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Hall

Place Made:
Warren County Georgia United States of America
Date Made:
1790-1800
Accession Number:
0000.24
Description:
This architectural woodwork came from a house colloquially called “The Great Hall House” built near Warrenton, in Warren County, Georgia, about 1795. It was likely built by either Stirling Jones (c.1768-1843) or his father William Jones who left the High Hills of Santee region of South Carolina for Georgia during the 1780s.

The frame house originally stood on a high brick foundation. The house’s hall–this room–contained the house’s front and back entrances. Two chambers separated by a stair hall abutted the hall extended to the past the back of the house, creating an “L” shape. The second story contained additional chambers within the gable roof. Though technically a story-and-a-half, the high basement created an additional floor of naturally lit above ground workspace.

Sometime in the early 20th century the house was moved off of its original foundation and the timber frame, including the paneling, was reused as an addition to a barn on the property. It was acquired for the Museum in 1988. The mantle and assorted other parts that had been separated from the room over the years were acquired at the same time. The Museum also acquired fragments of woodwork from elsewhere in the house. These were deaccessioned to the Georgia Museum of Art in 2016.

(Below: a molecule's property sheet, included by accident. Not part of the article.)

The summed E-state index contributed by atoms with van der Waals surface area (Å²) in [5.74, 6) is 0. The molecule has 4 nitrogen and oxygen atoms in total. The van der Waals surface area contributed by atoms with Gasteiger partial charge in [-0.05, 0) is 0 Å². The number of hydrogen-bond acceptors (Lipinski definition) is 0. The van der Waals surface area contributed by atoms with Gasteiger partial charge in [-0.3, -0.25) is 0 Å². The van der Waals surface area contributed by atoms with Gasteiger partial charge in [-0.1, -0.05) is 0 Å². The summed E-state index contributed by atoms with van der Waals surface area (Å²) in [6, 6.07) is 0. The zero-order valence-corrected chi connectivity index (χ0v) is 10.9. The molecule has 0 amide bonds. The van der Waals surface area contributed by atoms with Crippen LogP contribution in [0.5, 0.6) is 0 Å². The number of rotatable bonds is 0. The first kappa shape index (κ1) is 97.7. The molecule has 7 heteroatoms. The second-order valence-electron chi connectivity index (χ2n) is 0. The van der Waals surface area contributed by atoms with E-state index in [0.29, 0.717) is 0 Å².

The house was well known in Georgia architectural and historical circles prior to its acquisition by MESDA. It had been documented by the Georgia Department of Natural Resources and published by Mills B. Lane in his study of Georgia Architecture. The room at MESDA is the earliest fully paneled room known from Georgia; interestingly, it is also a fully paneled room from a time when such spaces were falling out of style in much of the United States.

Of the room’s ninety-three panels, only three required replacement. The stiles and rails were also largely intact. Some of the casements are original, but all of the sash is reproduction. The floor boards were too rotted to reuse and were replaced. Only three of the original ceiling boards were reusable. Only a small portion of the cornice survived, so it too was replicated. Much of the timber frame for the room was salvaged and reused for the installation at the Museum. Paint analysis performed at the time of the woodwork’s acquisition by MESDA confirmed the grain painting and blue color of the paneling.

Credit Line:
Original Installation: The Beehive Foundation; Mr. and Mrs. Paul Hawkins and Mr. and Mrs. William W. Griffin; Renovations: Mr. and Mrs. Anthony Montag